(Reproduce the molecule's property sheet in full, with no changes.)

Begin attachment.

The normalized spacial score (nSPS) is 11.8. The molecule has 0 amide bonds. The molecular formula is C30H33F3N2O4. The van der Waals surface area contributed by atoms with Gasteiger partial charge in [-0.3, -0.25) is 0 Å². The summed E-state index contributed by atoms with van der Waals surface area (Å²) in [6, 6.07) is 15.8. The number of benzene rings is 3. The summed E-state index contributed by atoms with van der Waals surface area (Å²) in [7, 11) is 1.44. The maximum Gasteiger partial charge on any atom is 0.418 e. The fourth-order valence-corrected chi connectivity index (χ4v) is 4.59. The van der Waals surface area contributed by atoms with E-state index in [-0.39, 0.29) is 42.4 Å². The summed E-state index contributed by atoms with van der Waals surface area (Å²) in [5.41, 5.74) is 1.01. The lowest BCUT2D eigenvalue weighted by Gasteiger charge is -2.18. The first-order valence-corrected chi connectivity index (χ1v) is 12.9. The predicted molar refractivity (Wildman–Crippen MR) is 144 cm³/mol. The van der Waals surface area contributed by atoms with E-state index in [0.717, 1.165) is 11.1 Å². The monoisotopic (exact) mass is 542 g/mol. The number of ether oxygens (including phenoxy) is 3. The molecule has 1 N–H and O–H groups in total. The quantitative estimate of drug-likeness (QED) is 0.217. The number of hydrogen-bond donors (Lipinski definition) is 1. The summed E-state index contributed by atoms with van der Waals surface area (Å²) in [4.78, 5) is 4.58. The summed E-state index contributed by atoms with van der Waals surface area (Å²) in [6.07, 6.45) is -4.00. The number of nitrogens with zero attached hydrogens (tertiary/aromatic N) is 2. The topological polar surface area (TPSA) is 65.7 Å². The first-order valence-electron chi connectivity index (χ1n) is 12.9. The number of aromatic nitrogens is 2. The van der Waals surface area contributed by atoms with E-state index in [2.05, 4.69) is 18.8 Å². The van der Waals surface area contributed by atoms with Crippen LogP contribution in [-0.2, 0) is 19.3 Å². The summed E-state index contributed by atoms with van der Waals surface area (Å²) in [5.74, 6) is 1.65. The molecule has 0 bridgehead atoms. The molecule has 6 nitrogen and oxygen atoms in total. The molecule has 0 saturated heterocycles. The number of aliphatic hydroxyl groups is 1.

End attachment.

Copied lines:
The normalized spacial score (nSPS) is 11.8. The molecule has 0 amide bonds. The molecular formula is C30H33F3N2O4. The van der Waals surface area contributed by atoms with Gasteiger partial charge in [-0.3, -0.25) is 0 Å². The summed E-state index contributed by atoms with van der Waals surface area (Å²) in [6, 6.07) is 15.8. The number of benzene rings is 3. The summed E-state index contributed by atoms with van der Waals surface area (Å²) in [7, 11) is 1.44. The maximum Gasteiger partial charge on any atom is 0.418 e. The fourth-order valence-corrected chi connectivity index (χ4v) is 4.59. The van der Waals surface area contributed by atoms with E-state index in [-0.39, 0.29) is 42.4 Å². The summed E-state index contributed by atoms with van der Waals surface area (Å²) in [5.41, 5.74) is 1.01. The lowest BCUT2D eigenvalue weighted by Gasteiger charge is -2.18. The first-order valence-corrected chi connectivity index (χ1v) is 12.9. The predicted molar refractivity (Wildman–Crippen MR) is 144 cm³/mol. The van der Waals surface area contributed by atoms with E-state index in [0.717, 1.165) is 11.1 Å². The monoisotopic (exact) mass is 542 g/mol. The number of ether oxygens (including phenoxy) is 3. The molecule has 1 N–H and O–H groups in total. The quantitative estimate of drug-likeness (QED) is 0.217. The number of hydrogen-bond donors (Lipinski definition) is 1. The summed E-state index contributed by atoms with van der Waals surface area (Å²) in [4.78, 5) is 4.58. The summed E-state index contributed by atoms with van der Waals surface area (Å²) in [6.07, 6.45) is -4.00. The number of nitrogens with zero attached hydrogens (tertiary/aromatic N) is 2. The topological polar surface area (TPSA) is 65.7 Å². The first-order valence-electron chi connectivity index (χ1n) is 12.9. The number of aromatic nitrogens is 2. The van der Waals surface area contributed by atoms with E-state index in [2.05, 4.69) is 18.8 Å². The van der Waals surface area contributed by atoms with Crippen LogP contribution in [-0.2, 0) is 19.3 Å². The summed E-state index contributed by atoms with van der Waals surface area (Å²) in [5.74, 6) is 1.65. The molecule has 0 bridgehead atoms. The molecule has 6 nitrogen and oxygen atoms in total. The molecule has 0 saturated heterocycles. The number of aliphatic hydroxyl groups is 1.